Date: Fri, 7 Dec 2001 07:59:56 -0600
Sender: "SAS(r) Discussion" <SAS-L@LISTSERV.UGA.EDU>
From: Greg Woolridge <greg.woolridge@TAP.COM>
Subject: Re: How does SAS work?
Content-type: text/plain; charset=us-ascii
What SAS does is to write the output to a temporary file during the PROC or
DATA step. Once the step is complete, the file is then copied to the data
set named for the output. Therefore; if you are reading and writing to the
same data set, SAS first creates the temporary data set, copies the
temporary data set over the original one and then deletes the temporary
data set. This is why you must have at least 2x the needed disk space for
any data set SAS creates.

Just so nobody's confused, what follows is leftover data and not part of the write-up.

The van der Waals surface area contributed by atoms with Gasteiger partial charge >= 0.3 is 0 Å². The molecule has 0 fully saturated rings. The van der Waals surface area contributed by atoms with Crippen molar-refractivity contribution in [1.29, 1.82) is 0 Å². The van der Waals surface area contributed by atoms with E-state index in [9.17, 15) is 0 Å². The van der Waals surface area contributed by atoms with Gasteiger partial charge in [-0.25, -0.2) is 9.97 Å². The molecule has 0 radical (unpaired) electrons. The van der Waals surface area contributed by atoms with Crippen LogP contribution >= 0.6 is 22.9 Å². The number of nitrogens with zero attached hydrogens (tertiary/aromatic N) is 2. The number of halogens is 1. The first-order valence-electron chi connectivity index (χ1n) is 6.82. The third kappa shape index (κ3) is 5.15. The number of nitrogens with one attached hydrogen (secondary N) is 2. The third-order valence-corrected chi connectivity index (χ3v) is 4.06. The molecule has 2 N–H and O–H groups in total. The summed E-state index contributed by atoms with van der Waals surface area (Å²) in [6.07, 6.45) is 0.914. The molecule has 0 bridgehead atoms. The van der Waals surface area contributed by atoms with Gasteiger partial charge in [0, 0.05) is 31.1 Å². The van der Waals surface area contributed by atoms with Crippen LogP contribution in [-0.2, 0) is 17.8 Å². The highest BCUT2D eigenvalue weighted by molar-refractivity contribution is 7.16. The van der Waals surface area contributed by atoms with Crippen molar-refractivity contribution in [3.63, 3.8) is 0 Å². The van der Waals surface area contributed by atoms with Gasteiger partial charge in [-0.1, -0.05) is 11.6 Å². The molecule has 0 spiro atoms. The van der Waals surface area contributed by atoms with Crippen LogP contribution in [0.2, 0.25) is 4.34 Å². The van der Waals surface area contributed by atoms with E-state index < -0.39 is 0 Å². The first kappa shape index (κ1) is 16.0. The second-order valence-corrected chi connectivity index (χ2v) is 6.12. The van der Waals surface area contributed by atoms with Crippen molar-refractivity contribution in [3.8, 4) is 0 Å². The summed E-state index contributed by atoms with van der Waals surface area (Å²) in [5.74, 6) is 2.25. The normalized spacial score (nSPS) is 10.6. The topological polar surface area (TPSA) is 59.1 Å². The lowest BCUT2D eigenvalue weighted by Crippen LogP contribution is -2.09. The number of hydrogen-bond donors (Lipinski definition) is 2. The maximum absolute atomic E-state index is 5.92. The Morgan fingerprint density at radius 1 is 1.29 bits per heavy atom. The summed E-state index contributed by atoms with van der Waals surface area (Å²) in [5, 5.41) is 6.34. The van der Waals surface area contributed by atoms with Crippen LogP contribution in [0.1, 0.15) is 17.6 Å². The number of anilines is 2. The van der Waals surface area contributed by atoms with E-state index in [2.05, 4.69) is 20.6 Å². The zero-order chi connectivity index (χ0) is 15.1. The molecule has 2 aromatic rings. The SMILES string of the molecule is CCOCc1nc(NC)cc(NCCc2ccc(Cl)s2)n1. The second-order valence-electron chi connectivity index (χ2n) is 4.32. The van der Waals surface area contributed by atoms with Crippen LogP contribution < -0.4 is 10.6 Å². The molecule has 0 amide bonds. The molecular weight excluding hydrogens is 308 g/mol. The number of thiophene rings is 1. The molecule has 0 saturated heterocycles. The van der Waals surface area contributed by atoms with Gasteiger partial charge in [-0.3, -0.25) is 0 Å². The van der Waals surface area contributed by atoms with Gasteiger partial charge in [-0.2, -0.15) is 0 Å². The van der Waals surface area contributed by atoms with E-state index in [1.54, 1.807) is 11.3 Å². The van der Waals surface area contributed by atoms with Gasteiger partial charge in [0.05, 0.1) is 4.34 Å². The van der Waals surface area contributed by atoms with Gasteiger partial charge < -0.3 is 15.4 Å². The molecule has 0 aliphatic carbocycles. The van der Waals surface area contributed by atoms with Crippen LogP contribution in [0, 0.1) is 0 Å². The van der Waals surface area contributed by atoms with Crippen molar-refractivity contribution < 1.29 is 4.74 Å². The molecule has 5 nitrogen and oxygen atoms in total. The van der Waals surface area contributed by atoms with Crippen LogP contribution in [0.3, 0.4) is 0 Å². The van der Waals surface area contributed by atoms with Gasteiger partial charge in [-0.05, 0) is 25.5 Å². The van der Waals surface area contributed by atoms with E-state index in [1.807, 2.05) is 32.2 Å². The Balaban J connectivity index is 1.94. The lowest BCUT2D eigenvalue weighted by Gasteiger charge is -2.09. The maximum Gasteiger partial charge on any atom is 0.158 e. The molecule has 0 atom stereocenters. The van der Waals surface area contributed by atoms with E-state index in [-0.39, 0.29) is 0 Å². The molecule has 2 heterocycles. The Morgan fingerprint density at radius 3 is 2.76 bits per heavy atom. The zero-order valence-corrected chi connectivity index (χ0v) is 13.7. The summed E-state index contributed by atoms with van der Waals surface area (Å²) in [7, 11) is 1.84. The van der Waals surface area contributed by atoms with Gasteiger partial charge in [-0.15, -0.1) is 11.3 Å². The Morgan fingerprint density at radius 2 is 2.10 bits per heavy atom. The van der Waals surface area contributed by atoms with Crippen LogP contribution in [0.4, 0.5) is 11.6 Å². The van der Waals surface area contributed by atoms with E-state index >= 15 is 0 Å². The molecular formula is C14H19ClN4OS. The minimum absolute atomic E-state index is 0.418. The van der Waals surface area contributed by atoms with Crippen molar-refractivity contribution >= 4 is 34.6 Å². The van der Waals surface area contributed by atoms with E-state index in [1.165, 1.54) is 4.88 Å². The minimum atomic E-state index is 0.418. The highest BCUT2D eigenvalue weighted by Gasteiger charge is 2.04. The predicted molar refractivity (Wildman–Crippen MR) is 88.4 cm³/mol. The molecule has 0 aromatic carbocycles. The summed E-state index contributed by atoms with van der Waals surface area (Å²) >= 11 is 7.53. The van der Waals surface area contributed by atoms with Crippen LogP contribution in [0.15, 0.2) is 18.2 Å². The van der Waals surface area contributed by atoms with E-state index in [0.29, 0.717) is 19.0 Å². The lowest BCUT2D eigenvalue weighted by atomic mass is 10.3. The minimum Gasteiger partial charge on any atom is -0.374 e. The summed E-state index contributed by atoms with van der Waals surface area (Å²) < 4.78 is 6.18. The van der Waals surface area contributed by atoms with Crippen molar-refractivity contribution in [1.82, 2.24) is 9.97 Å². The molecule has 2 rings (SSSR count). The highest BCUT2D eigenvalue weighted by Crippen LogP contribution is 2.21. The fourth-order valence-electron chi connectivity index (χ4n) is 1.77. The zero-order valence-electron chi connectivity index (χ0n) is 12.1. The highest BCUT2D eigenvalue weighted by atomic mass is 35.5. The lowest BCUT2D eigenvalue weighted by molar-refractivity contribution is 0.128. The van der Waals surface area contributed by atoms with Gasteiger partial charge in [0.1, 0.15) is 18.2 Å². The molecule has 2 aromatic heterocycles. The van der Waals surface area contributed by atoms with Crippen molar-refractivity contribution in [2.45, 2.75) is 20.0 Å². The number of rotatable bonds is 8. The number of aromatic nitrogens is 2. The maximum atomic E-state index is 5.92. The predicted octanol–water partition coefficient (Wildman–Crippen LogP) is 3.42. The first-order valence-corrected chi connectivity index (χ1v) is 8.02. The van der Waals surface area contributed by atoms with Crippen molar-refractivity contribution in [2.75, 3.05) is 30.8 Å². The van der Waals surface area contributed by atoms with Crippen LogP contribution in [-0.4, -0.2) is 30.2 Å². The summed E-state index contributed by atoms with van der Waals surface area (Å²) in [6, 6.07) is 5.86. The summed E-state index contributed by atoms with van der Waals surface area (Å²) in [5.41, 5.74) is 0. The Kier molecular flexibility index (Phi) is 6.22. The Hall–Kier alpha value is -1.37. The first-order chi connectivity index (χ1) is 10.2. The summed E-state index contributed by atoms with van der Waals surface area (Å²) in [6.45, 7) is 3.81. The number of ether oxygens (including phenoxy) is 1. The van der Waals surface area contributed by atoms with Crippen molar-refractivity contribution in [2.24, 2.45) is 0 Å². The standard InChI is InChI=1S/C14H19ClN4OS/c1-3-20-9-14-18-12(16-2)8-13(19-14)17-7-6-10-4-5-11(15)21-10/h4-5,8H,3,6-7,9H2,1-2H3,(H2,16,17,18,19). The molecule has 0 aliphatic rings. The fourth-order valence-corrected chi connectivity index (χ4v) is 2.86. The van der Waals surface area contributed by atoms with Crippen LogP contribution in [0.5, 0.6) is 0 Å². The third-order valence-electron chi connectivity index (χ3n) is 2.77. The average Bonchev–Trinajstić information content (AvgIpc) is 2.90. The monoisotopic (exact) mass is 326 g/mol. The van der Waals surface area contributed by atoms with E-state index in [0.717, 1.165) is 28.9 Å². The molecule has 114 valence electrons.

Greg M. Woolridge
Manager, Study Programming
TAP Pharmaceutical Products Inc.
Gorodenski" To: SAS-L@LISTSERV.UGA.EDU
ATE.AZ.US> Subject: How does SAS work?
to "Stanley A.
Within one procedure, such as proc summary or proc sort, I can read from
and write to the same file, such as in:
proc summary data=cy1998.temp;
by assn ernumber;
var wage981 wage982 wage983 wage984;
max(wage981 wage982 wage983 wage984)=;
This is IBM mainframe and in my JCL I have the following
allocation for the file:
//CY1998 DD DSN=USRG.TEST.OF.IT.STAN,UNIT=3390,
How does SAS do this, i.e., read from and write to the same file
in one procedure? If this were SPSS, the job would abort,
with the message: 'File is already in use and not closed'.